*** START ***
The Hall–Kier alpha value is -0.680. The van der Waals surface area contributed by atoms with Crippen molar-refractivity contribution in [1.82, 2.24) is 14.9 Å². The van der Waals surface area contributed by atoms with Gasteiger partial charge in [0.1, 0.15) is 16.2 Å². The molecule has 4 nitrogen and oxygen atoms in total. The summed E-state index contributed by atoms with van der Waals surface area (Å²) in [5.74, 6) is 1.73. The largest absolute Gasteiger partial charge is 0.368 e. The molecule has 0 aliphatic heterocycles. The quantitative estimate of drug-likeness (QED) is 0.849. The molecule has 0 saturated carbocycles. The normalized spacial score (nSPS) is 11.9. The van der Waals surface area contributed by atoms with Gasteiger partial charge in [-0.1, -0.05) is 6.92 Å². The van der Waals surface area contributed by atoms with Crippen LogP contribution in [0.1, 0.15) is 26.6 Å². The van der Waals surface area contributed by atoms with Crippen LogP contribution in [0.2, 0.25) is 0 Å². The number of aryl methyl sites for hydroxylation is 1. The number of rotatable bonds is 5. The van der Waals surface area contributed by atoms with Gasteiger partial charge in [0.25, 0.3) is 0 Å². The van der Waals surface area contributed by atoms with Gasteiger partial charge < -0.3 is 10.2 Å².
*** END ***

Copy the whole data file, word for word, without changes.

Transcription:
The Hall–Kier alpha value is -0.680. The van der Waals surface area contributed by atoms with Crippen molar-refractivity contribution in [1.82, 2.24) is 14.9 Å². The van der Waals surface area contributed by atoms with Gasteiger partial charge in [0.1, 0.15) is 16.2 Å². The molecule has 4 nitrogen and oxygen atoms in total. The summed E-state index contributed by atoms with van der Waals surface area (Å²) in [5.74, 6) is 1.73. The largest absolute Gasteiger partial charge is 0.368 e. The molecule has 0 aliphatic heterocycles. The quantitative estimate of drug-likeness (QED) is 0.849. The molecule has 0 saturated carbocycles. The normalized spacial score (nSPS) is 11.9. The van der Waals surface area contributed by atoms with Gasteiger partial charge in [-0.1, -0.05) is 6.92 Å². The van der Waals surface area contributed by atoms with Crippen LogP contribution in [0.1, 0.15) is 26.6 Å². The van der Waals surface area contributed by atoms with Crippen LogP contribution in [0.2, 0.25) is 0 Å². The number of aryl methyl sites for hydroxylation is 1. The number of rotatable bonds is 5. The van der Waals surface area contributed by atoms with Gasteiger partial charge in [0.25, 0.3) is 0 Å². The van der Waals surface area contributed by atoms with Gasteiger partial charge < -0.3 is 10.2 Å².